[Show abstract] [Hide abstract]
    ABSTRACT: The HIV epidemic spreads among men who have sex with men (MSM) in China. The objective of this study was to examine and compare HIV/AIDS knowledge and sexual risk for HIV between MSM who engaged in concurrent sexual partnerships and MSM who did not. A cross-sectional study using respondent driven sampling was conducted among 351 MSM in Shenzhen, China. About half (49%) of respondents reported having concurrent sexual partnerships during the past 6 months. Among MSM with concurrent sexual partnerships, 62% had only male partners and 38% had both male and female partners. The proportion of inconsistent condom use was 42% among MSM with concurrent partners and 30% among MSM without. These 2 groups reported a similar level of self-perceived risk for HIV. Compared to MSM without concurrent sexual partners, those with such partners were more likely to work in entertainment venues and had a lower level of HIV/AIDS knowledge. The large number of MSM engaging in concurrent sexual partnerships and the high prevalence of bisexuality could accelerate the spread of HIV to the general population unless effective HIV interventions for MSM are implemented in China.
    Sexually transmitted diseases 05/2010; 37(8):506-11. DOI:10.1097/OLQ.0b013e3181d707c9 · 2.84 Impact Factor
  • [Show abstract] [Hide abstract]
    ABSTRACT: Research on risk behaviors among men who have sex with men (MSM) is often based on individualistic models of health behavior, but sexual behavior is inherently social in nature and often determined by constituents of social networks. The objective of this study was to examine relationships among social networks, network norms of condom use, and safer sex. A respondent-driven sampling study recruited 350 MSM in the Shenzhen region of China between November and December 2007 and collected information on network components (relations, structures, and functions) and HIV risk behavior among egos (those interviewed) and their network alters. A total of 2385 alters were nominated by the 350 egos. Egos reported an average of 4 nonsexual relation alters and 2 sexual-partner alters. Egos perceived receiving more tangible and emotional support from nonsexual relation alters than from sexual-partner alters. Two thirds (69%) of egos consistently used condoms. Sixty-seven percent of egos reported having 1 or more alters who always encouraged egos to use condoms, 84% had 1 or more alters who consistently used condoms, and 55% had 1 or more alters who insisted on condom use. Both subjective and descriptive norms were positively associated with consistent condom use. Network components were associated with the levels of the two norms. These findings suggest that social network components may activate or strengthen condom use norms within networks, which, in turn, determine consistent condom use among MSM. HIV behavioral interventions need to target the promotion of safer sex practices through enhancing peer norms of condom use within networks.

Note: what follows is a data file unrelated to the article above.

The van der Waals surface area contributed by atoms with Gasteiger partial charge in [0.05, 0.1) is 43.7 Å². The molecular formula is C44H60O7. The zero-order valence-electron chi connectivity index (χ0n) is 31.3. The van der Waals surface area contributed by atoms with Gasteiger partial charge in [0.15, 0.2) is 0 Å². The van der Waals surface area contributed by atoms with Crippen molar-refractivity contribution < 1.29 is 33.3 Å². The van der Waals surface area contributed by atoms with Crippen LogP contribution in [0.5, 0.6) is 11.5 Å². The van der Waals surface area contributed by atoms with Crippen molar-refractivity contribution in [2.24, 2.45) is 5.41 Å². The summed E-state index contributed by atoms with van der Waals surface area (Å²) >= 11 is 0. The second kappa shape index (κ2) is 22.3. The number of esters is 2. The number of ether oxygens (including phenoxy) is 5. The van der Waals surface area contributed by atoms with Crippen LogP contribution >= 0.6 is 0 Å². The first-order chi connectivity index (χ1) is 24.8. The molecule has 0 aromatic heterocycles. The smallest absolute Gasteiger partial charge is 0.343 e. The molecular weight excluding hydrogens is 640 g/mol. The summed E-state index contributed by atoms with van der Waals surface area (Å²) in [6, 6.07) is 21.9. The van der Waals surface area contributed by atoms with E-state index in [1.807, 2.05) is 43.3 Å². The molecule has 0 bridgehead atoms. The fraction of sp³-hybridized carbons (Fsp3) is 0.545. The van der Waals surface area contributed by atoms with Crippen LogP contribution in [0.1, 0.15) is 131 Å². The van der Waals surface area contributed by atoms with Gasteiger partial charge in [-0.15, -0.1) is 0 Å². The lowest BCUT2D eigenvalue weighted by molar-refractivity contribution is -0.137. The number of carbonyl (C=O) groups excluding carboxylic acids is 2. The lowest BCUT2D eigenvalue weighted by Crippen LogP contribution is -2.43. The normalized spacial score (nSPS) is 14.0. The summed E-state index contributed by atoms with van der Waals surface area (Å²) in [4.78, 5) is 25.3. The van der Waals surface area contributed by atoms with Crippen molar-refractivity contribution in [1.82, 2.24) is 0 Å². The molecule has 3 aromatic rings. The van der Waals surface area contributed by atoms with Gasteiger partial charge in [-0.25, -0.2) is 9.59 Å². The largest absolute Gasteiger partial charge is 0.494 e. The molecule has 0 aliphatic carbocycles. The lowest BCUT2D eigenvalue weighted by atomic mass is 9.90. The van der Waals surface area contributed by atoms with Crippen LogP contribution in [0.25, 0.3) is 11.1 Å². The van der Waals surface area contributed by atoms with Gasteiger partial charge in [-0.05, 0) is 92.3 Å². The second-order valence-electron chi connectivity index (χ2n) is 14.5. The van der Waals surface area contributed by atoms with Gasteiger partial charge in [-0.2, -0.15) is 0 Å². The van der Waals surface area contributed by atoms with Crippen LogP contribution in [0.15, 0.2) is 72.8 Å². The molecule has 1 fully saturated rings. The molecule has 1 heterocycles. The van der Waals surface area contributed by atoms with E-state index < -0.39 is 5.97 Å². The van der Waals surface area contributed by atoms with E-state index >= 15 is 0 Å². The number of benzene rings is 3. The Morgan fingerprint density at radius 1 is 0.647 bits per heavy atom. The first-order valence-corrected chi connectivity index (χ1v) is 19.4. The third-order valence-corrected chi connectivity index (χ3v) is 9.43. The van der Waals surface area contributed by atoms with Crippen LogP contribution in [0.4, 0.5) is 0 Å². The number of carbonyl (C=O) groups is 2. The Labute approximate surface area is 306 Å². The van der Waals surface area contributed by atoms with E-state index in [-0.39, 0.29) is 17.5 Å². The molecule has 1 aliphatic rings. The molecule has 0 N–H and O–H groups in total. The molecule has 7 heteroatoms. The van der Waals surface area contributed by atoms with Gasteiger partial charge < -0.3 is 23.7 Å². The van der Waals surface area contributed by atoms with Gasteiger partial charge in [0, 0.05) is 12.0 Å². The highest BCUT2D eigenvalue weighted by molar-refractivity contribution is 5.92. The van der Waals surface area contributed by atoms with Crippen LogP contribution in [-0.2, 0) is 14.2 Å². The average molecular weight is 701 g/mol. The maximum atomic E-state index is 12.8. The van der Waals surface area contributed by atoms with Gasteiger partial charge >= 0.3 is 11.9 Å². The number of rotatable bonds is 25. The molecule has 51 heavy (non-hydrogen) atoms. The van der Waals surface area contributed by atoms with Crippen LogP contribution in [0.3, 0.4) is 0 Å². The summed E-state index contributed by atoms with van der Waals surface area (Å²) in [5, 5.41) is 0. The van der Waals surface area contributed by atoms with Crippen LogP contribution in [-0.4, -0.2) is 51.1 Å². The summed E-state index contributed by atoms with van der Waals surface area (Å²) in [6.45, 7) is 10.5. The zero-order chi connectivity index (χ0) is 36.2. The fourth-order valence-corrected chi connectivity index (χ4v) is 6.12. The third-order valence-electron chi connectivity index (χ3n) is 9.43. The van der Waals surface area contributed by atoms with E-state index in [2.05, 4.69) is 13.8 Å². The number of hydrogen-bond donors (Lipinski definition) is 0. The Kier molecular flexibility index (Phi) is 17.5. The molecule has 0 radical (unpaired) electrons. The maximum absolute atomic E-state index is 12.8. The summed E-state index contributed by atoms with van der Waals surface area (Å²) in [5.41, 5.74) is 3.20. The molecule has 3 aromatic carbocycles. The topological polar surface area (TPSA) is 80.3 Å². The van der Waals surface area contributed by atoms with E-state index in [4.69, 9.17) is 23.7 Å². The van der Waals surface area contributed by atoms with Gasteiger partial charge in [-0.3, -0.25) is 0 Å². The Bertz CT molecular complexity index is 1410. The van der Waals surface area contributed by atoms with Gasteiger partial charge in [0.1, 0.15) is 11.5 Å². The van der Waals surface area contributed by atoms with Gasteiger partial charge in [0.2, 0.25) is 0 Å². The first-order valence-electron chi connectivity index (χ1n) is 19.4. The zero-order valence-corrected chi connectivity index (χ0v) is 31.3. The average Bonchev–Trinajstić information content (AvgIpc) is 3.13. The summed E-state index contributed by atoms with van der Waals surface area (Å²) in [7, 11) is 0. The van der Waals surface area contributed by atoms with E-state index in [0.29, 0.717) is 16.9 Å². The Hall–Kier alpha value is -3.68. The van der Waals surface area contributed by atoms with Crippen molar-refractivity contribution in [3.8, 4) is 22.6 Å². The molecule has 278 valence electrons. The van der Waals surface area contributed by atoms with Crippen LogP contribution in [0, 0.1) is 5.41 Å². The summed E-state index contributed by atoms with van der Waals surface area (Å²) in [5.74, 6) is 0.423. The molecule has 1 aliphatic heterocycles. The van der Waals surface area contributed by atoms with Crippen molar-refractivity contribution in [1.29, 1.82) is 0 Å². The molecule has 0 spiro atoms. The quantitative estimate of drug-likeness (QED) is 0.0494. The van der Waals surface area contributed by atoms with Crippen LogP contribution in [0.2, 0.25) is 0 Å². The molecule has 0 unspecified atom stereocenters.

AIDS patient care and STDs 10/2009; 23(10):885-93. DOI:10.1089/apc.2009.0043 · 3.50 Impact Factor
  • Hongjie Liu · Hui Liu · Yumao Cai · Anne G Rhodes · Fuchang Hong ·
    [Show abstract] [Hide abstract]
    ABSTRACT: Money boys (MBs) are male sex workers who sell sex to men who have sex with men (MSM). This study estimates the proportion of MBs in the Chinese MSM, compares HIV risks between MBs and non-MB MSM, and examines the associations between practicing safer sex and peer norms of condom use. Respondent-driven sampling (RDS) was used to sample 351 MSM in the city of Shenzhen in 2007. The RDS-adjusted proportion of MBs among MSM was 9%. Compared to non-MB MSM, more MBs reported having had multiple male and female sexual partners. Half of MBs and non-MB MSM had consistently used condoms. Both descriptive and subjective norms were positively associated with condom use. The MB proportion of 9% in MSM implies a relatively large population of MBs in China. The association between peer norms and consistent condom use can assist with the development of culturally competent HIV interventions that promote safer sex.
    AIDS and Behavior 11/2008; 13(4):652-62. DOI:10.1007/s10461-008-9475-0 · 3.49 Impact Factor